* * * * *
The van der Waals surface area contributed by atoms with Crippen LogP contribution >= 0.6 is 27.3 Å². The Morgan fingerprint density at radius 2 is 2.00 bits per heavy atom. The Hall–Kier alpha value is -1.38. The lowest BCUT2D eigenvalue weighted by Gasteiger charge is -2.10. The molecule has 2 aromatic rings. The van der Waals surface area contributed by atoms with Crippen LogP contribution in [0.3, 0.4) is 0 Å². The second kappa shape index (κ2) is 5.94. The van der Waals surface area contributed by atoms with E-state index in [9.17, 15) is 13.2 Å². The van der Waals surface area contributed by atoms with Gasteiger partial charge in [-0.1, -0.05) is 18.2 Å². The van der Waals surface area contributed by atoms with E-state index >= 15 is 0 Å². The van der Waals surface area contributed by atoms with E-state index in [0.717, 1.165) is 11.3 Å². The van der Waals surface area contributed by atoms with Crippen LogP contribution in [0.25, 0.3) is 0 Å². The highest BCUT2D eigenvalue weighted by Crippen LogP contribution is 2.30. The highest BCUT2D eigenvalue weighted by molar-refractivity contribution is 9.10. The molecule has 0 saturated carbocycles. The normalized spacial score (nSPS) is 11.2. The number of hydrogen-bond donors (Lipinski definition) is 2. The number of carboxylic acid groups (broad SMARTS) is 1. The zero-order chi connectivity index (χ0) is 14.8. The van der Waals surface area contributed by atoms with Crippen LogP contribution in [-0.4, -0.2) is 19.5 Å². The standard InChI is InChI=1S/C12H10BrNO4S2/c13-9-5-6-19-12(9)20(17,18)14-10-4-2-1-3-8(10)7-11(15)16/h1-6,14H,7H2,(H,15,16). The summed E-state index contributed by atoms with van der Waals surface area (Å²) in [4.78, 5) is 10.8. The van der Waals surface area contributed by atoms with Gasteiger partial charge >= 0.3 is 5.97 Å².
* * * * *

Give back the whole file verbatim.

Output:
The van der Waals surface area contributed by atoms with Crippen LogP contribution >= 0.6 is 27.3 Å². The Morgan fingerprint density at radius 2 is 2.00 bits per heavy atom. The Hall–Kier alpha value is -1.38. The lowest BCUT2D eigenvalue weighted by Gasteiger charge is -2.10. The molecule has 2 aromatic rings. The van der Waals surface area contributed by atoms with Crippen LogP contribution in [0.3, 0.4) is 0 Å². The second kappa shape index (κ2) is 5.94. The van der Waals surface area contributed by atoms with E-state index in [9.17, 15) is 13.2 Å². The van der Waals surface area contributed by atoms with Gasteiger partial charge in [-0.1, -0.05) is 18.2 Å². The van der Waals surface area contributed by atoms with E-state index >= 15 is 0 Å². The van der Waals surface area contributed by atoms with E-state index in [0.717, 1.165) is 11.3 Å². The van der Waals surface area contributed by atoms with Crippen LogP contribution in [0.25, 0.3) is 0 Å². The highest BCUT2D eigenvalue weighted by Crippen LogP contribution is 2.30. The highest BCUT2D eigenvalue weighted by molar-refractivity contribution is 9.10. The molecule has 0 saturated carbocycles. The normalized spacial score (nSPS) is 11.2. The number of hydrogen-bond donors (Lipinski definition) is 2. The number of carboxylic acid groups (broad SMARTS) is 1. The zero-order chi connectivity index (χ0) is 14.8. The van der Waals surface area contributed by atoms with Crippen LogP contribution in [-0.4, -0.2) is 19.5 Å². The standard InChI is InChI=1S/C12H10BrNO4S2/c13-9-5-6-19-12(9)20(17,18)14-10-4-2-1-3-8(10)7-11(15)16/h1-6,14H,7H2,(H,15,16). The summed E-state index contributed by atoms with van der Waals surface area (Å²) in [4.78, 5) is 10.8. The van der Waals surface area contributed by atoms with Gasteiger partial charge >= 0.3 is 5.97 Å².